Macquarie Island expeditioners welcome tourists and share pics of adorable fur seals.

Station update

This week we celebrated the birthday of Wildlife Ranger Anna. Anna loves peas! Fittingly a feast of pea risotto, peas and a giant pea cake were a key part of the birthday celebrations!

There has been some wet weather over the past week, and a few intrepid travellers headed out into it on Saturday anyway. Jac, Robbie and Jez headed to Green Gorge, and Rangers Paul, Ro and assistant ranger/plumber Tim trudged along into a very wet head wind moving north.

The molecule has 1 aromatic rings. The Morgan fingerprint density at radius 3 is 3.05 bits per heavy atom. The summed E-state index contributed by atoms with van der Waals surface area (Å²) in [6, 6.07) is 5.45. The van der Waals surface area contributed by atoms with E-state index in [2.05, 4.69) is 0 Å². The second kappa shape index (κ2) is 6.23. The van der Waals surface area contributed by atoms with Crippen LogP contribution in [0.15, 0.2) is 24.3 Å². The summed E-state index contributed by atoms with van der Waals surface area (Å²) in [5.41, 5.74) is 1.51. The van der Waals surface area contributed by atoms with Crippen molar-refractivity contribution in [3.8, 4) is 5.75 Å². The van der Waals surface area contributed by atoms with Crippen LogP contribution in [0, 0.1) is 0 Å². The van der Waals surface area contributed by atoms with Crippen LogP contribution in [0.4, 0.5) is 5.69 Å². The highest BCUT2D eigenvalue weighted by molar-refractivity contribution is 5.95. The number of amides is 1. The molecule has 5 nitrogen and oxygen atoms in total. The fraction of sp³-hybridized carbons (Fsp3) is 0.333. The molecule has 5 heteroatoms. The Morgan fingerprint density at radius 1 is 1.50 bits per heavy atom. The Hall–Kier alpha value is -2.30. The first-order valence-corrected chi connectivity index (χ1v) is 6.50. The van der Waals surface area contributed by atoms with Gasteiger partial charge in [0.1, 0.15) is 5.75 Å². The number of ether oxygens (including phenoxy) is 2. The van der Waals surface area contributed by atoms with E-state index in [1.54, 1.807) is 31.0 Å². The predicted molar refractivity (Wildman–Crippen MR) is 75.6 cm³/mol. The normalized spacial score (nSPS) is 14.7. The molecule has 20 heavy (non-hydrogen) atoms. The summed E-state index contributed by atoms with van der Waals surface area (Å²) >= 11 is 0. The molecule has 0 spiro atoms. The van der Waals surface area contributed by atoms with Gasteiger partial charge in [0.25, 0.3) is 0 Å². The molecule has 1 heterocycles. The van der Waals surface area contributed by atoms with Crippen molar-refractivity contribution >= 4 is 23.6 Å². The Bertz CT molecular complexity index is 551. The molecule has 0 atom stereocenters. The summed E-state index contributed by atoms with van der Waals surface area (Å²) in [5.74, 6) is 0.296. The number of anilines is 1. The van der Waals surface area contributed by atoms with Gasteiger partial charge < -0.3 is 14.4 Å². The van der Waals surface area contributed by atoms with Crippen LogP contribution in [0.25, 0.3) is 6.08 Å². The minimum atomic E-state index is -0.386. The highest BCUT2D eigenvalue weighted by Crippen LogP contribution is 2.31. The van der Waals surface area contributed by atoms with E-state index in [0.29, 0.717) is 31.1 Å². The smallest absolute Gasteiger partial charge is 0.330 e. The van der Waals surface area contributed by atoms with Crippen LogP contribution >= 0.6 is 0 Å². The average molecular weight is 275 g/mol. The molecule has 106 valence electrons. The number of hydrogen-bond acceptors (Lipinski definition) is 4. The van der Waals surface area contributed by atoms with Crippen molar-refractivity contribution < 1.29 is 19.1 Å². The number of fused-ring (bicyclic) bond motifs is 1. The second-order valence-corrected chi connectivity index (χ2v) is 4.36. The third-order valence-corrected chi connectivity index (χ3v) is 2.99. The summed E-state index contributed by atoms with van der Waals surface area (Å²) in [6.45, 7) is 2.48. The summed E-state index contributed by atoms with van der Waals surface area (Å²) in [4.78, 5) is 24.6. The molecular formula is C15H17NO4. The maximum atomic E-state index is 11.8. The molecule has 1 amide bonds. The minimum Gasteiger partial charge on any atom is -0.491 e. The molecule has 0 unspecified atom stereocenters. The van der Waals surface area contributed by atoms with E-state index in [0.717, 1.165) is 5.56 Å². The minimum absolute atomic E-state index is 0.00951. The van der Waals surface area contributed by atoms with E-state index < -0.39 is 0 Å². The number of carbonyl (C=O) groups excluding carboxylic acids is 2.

On Sunday however, we were presented with a day of blue skies, sunshine and gentle breezes. Expeditioners scrambled for their boots, and hit the trails in parties of varying sizes and destinations to revel in some lovely Macca weather. The crew at Green Gorge welcomed the ranger team for pancake brunch, and basking in the rare sunshine was enjoyed by all.

The sunshine was short-lived though and by Sunday evening rain was once again pitter-pattering on the windows, and has continued into this week.

On an interesting weather note, on Saturday evening whilst we were all tucked into bed, our Bureau of Meteorology team observed the rare occurrence of zero knots of wind for approximately two hours!